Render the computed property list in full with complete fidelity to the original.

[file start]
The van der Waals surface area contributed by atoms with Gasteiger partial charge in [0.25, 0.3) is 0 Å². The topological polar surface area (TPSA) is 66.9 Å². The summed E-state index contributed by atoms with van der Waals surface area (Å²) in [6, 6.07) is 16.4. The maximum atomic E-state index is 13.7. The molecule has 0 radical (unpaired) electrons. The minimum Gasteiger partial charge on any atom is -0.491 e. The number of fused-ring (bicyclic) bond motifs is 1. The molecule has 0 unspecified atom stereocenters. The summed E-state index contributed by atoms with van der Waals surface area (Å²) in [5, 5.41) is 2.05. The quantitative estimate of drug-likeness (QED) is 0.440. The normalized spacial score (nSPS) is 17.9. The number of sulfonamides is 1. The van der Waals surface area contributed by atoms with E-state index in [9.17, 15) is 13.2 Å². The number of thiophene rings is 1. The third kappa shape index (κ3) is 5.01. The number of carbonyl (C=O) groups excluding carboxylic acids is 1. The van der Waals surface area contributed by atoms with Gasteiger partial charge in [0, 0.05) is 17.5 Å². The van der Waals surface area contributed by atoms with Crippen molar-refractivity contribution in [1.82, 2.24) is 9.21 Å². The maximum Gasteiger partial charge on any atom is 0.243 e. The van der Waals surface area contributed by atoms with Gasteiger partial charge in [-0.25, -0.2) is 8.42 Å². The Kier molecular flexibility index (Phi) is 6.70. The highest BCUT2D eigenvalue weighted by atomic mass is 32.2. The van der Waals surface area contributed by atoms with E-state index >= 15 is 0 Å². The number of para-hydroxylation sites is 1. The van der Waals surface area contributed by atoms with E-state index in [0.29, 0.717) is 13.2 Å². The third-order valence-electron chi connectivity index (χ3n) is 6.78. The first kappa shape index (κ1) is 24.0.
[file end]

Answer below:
The van der Waals surface area contributed by atoms with Gasteiger partial charge in [0.25, 0.3) is 0 Å². The topological polar surface area (TPSA) is 66.9 Å². The summed E-state index contributed by atoms with van der Waals surface area (Å²) in [6, 6.07) is 16.4. The maximum atomic E-state index is 13.7. The molecule has 0 radical (unpaired) electrons. The minimum Gasteiger partial charge on any atom is -0.491 e. The number of fused-ring (bicyclic) bond motifs is 1. The molecule has 0 unspecified atom stereocenters. The summed E-state index contributed by atoms with van der Waals surface area (Å²) in [5, 5.41) is 2.05. The quantitative estimate of drug-likeness (QED) is 0.440. The normalized spacial score (nSPS) is 17.9. The number of sulfonamides is 1. The van der Waals surface area contributed by atoms with E-state index in [9.17, 15) is 13.2 Å². The number of thiophene rings is 1. The third kappa shape index (κ3) is 5.01. The number of carbonyl (C=O) groups excluding carboxylic acids is 1. The van der Waals surface area contributed by atoms with Gasteiger partial charge in [0, 0.05) is 17.5 Å². The van der Waals surface area contributed by atoms with Crippen molar-refractivity contribution in [1.82, 2.24) is 9.21 Å². The maximum Gasteiger partial charge on any atom is 0.243 e. The van der Waals surface area contributed by atoms with Gasteiger partial charge in [-0.25, -0.2) is 8.42 Å². The Kier molecular flexibility index (Phi) is 6.70. The highest BCUT2D eigenvalue weighted by atomic mass is 32.2. The van der Waals surface area contributed by atoms with E-state index >= 15 is 0 Å². The number of para-hydroxylation sites is 1. The van der Waals surface area contributed by atoms with E-state index in [0.29, 0.717) is 13.2 Å². The third-order valence-electron chi connectivity index (χ3n) is 6.78. The first kappa shape index (κ1) is 24.0.